London, Mar 26 : Covering up those greying hair roots with dyes is injurious to hairdressers and barbers' health, for a new study has found that hair dyes can increase cancer risk.
The risk, warn international experts, could also extend to personal use of the dyes.
The finding is based on two reviews. The first one was based on the evidence provided by the International Agency for Research on Cancer (IARC) in Lyon, France, which found that male hairdressers and barbers were at a "small but consistent risk of bladder cancer".
"A small but consistent risk of bladder cancer was reported in male hairdressers and barbers. Because of few supporting findings by duration or period of exposure, the working group considered these data as limited evidence of carcinogenicity and reaffirmed occupational exposures of haridressers and barbers as 'probably carcinogenic to humans'," the Independent quoted Dr Robert Baan of the IARC and colleagues, as stating The Lancet Oncology.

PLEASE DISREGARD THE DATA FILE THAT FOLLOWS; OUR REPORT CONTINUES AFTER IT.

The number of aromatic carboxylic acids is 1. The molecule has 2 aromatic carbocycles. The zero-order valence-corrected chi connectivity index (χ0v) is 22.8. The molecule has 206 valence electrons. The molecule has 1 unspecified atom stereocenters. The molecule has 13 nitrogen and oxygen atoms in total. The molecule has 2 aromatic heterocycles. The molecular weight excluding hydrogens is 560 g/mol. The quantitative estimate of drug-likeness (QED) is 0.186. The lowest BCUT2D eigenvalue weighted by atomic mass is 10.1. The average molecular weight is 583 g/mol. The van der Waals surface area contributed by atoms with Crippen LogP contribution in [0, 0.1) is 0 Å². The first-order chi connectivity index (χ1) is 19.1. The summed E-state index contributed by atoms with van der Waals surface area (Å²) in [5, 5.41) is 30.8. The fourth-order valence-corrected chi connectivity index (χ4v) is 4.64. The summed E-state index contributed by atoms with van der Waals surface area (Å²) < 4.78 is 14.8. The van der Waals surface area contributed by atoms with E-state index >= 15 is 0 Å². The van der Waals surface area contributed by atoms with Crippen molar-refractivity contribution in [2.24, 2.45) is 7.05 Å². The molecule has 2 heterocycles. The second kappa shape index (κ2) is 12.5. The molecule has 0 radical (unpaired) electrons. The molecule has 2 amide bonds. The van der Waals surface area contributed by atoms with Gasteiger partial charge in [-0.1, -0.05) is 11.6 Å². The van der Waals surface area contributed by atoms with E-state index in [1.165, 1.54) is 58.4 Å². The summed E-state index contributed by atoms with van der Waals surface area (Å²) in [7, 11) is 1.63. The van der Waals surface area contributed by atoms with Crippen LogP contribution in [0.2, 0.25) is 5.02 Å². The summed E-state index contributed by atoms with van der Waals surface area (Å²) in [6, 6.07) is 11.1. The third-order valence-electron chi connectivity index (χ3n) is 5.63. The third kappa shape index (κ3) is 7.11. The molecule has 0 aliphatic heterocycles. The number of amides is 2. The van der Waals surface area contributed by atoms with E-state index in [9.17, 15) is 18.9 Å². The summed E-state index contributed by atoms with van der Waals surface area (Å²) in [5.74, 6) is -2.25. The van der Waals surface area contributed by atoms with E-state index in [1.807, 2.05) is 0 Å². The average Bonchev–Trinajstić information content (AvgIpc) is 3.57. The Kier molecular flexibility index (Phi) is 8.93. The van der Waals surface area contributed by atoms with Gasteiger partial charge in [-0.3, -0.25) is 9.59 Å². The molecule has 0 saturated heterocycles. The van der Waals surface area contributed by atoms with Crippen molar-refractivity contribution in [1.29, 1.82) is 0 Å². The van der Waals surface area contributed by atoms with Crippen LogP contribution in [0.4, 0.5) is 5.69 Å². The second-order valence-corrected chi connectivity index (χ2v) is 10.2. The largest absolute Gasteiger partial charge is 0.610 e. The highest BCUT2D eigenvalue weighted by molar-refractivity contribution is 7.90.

The second review was conducted on personal use of hair dyes and found that there may be a link between the colours and bladder cancer as well as with lymphoma and leukaemia.
Hair dyes today are classified into three categories - permanent, semi permanent or temporary dyes.
Permanent dyes have colourless "intermediates" and couplers that, in the presence of peroxide, form the dyes by chemical reaction.
Dark hair dyes tend to contain the highest concentration of the colouring ingredients. It was found in the 1970s that some colourants tested positive cancer tests in rats.
They were discontinued the same decade.